New Delhi: There’s a comparison 81-year-old ND Bhanot always draws on the eve of Diwali.
Seven decades back, when Bhanot was a child in Punjab’s Hoshiarpur district, Diwali meant: an early bath, new clothes, decorating home with fresh flowers, tasting and sharing home-made sweets, visiting friends, lighting earthen pots and some low-decibel firecrackers.
Still, Bhanot says, Diwali was a day of contentment.
“It’s totally opposite now. We had a large family and usually brought a Halwai (confectioner) on Diwali to make sweets and other food items at home. There were only 2-3 varieties of sweets. All day, relatives would throng our place and our elders used us as courier boys to send sweets to friends and relatives,” Bhanot, who retired from his central government job in 1994, told ScoopWhoop News.
Like the previous Diwali, the Bhanot family in Delhi has ordered multiple brands of sweets from the market. Strips of Chinese lights will adorn the house days before Diwali. The relatives will be greeted on phone as they live far, in other cities. Relatives who live in Delhi might visit, if traffic allows them.
But octogenarian Bhanot will avoid going out. His lungs can’t tolerate the smoke storm unleashed by the burning of firecrackers. He also advises other members of his family to stay inside.
In past, the essential factor that determined the “simple” Diwali for Bhanot was the “absence of money.”
“Love had more value than money. People had no or very less money those days but it didn’t affect the celebrations. In fact, people saved unused things for the next Diwali,” he says.
In West Delhi’s Hari Nagar, retired government official J P Pant recalls one of his favourite Diwali past times when he was a kid.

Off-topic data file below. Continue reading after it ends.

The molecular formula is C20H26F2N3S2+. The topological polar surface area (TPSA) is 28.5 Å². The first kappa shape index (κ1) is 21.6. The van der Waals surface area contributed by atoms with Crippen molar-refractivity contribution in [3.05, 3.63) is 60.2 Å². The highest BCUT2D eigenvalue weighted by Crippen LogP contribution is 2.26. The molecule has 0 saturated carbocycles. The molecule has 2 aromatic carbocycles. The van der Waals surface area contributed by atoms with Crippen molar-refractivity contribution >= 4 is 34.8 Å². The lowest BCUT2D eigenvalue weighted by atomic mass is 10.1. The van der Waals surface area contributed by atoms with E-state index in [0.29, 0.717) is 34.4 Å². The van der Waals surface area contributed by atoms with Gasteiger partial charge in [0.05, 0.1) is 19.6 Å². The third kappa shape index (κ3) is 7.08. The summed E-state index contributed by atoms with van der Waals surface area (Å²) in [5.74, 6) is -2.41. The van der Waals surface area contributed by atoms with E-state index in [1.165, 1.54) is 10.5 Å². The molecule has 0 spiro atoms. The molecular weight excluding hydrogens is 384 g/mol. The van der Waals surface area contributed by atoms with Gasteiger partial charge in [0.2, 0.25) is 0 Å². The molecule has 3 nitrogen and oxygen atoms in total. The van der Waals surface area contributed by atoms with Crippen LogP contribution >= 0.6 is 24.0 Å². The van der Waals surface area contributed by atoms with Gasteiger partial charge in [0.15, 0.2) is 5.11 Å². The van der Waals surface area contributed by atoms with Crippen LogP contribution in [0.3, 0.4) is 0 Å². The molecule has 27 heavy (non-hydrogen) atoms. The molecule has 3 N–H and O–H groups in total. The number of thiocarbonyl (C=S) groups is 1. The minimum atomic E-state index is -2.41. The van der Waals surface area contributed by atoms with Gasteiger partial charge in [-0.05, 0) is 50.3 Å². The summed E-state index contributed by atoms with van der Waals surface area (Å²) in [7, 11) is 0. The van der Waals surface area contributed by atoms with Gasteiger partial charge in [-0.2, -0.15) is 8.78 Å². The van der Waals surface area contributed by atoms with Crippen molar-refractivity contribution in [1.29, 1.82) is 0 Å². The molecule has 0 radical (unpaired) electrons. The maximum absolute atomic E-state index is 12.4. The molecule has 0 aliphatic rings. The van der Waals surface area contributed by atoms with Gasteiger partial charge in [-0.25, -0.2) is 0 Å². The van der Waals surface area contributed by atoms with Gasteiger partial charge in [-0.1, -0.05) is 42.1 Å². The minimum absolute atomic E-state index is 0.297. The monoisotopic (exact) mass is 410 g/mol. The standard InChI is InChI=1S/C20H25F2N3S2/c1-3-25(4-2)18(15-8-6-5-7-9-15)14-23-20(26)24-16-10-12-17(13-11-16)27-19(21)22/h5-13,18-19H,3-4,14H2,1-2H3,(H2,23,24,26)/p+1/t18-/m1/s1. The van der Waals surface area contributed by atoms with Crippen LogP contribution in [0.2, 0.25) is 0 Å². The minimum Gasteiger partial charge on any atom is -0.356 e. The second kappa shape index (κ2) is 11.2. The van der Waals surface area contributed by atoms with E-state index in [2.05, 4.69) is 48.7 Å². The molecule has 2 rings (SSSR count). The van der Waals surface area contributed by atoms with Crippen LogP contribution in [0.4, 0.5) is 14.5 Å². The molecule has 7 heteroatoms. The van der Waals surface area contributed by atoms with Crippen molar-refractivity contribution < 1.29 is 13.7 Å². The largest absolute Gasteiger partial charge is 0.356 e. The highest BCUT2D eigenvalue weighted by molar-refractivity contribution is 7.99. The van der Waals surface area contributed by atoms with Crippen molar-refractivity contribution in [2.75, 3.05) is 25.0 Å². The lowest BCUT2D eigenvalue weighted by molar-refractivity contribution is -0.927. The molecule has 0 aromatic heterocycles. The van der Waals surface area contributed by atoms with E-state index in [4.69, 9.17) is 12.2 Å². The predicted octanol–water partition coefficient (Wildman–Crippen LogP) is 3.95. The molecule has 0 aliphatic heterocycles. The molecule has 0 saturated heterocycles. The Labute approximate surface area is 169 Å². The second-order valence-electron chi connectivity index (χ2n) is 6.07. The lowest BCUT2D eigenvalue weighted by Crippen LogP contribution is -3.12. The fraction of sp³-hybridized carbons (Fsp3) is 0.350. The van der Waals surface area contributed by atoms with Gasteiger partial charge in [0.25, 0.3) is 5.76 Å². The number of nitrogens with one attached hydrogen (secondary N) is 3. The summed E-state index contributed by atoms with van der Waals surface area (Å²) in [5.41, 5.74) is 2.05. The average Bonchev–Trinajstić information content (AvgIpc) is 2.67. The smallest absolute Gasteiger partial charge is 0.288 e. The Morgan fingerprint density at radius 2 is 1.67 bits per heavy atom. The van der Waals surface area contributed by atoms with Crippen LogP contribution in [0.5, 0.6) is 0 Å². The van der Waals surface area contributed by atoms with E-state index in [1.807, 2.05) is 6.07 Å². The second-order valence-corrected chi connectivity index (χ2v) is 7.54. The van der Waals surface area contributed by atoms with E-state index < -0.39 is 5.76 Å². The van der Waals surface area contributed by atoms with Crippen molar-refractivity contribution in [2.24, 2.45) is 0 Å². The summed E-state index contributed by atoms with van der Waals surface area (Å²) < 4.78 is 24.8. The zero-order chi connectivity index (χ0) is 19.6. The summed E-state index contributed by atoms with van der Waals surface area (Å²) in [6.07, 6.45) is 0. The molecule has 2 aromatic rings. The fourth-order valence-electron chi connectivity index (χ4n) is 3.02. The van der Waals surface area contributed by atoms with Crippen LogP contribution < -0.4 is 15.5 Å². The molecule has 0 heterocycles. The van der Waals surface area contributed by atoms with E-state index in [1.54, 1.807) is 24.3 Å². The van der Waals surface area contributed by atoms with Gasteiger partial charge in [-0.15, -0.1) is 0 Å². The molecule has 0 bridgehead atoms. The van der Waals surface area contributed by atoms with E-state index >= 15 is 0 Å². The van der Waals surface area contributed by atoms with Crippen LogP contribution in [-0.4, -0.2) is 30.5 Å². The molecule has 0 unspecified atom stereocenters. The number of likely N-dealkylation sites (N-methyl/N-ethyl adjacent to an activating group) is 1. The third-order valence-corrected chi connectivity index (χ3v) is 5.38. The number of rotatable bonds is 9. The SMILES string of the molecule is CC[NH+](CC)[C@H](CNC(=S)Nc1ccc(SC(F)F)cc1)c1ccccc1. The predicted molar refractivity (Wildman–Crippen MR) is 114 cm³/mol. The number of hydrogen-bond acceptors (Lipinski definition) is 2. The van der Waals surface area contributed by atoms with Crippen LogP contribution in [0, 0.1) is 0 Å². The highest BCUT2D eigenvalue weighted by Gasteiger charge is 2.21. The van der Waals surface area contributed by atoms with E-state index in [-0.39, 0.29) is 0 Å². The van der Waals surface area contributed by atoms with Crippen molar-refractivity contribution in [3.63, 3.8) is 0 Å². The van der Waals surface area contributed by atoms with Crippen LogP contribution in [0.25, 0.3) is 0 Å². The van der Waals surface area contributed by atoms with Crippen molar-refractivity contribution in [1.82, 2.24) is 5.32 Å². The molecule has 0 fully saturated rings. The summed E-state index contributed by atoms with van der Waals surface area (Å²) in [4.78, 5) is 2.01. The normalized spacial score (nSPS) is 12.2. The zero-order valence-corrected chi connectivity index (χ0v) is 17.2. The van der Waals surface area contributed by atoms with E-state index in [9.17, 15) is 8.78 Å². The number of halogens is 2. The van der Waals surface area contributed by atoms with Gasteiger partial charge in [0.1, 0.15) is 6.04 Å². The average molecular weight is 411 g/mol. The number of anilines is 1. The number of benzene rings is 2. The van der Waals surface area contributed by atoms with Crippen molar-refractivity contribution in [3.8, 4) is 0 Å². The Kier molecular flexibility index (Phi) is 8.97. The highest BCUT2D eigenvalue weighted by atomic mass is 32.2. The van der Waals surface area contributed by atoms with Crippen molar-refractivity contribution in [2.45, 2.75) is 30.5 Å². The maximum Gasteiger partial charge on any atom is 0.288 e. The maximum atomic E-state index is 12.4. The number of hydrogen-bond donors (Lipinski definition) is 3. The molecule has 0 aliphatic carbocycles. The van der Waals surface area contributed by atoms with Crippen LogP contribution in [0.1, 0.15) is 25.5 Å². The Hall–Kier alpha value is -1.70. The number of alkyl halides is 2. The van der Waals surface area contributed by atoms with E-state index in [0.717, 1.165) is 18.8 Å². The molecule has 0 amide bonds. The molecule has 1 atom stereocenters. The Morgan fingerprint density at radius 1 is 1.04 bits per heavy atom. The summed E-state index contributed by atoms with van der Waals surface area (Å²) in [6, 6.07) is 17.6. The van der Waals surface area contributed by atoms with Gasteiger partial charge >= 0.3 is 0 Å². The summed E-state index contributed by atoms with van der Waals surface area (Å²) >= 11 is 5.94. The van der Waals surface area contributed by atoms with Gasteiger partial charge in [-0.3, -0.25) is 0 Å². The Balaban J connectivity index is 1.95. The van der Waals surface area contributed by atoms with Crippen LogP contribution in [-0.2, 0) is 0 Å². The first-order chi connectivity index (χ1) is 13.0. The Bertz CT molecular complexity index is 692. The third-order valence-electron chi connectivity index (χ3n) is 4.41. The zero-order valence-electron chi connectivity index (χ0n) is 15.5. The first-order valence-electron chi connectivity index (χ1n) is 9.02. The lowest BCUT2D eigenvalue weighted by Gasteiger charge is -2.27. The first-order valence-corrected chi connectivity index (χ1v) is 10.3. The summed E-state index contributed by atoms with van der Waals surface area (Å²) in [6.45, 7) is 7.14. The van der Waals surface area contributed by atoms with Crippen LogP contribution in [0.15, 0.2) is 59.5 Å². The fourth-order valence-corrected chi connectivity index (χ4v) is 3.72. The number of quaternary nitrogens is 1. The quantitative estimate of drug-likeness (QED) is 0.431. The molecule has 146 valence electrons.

“We used to keep an earthen pot reserved for the leftovers of candles. I along with my friends would collect the bottoms of burnt candles and dump them into the Diya. It would make a new candle,” 64-year-old Pant told ScoopWhoop News.
The past time had more to do with austerity than with the pleasure, he said.
“Not only that. We would wash up earthen lamps used on Diwali and then keep them stored for next year,” he recalls.
For little Pant, the morning of Diwali would begin with Puja (prayers) and new clothes. He loved to devour the homemade sweets but he could afford to avoid them for the special Diwali funfair in his locality.
Back from fair, it was time for Lakshmi Puja. There was only one source of lighting up the house: earthen lamps. Those who were relatively well of would light candles, he says. But were there any firecrackers?
“It was like needle in a haystack. Even those who could afford to buy firecrackers wouldn’t because it made them look different from others. Nobody wanted to look different,” he said.
The same logic drives the argument of Shashi Bhushan Singh, a Delhi University Professor of Sociology, when asked about the changing pattern of celebrations in Diwali.
“The situation is reverse now. If a household doesn’t decorate his house in LED and Chinese lights, he will look different. The celebrations are driven by conformism,” Singh, whose research interests include religion and social life, told ScoopWhoop News.
However, Singh says that’s not the only reason.
Economic prosperity, rapid urbanization, easy access to money and fast changing class, Singh believes, drives people more towards lavish and expensive celebrations.
“The market also plays up to this sense. Corporates package their products and services to the targeted consumers on the same principle. The message is so powerful that almost everyone succumbs,” he said.
But if lavishness and wasting money meant celebrating Diwali, then, 74-year-old Asha Gupta from Delhi says the “essence of the festival is lost.”
“Diwali is the triumph of light over darkness. But it hardly reflects in the celebrations these days. In our time, only 2-3 varieties of sweets were prepared at home and everyone was content. Can you imagine that today?” Gupta, who originally hails from a remote village in southern Uttar Pradesh, told ScoopWhoop News.
Celebrating “simple and organic” Diwali, Gupta says, carried no less excitement and happiness than it does today.
“In our days, there was no electricity,” she said, adding “but there was light.”
Feature image source: Reuters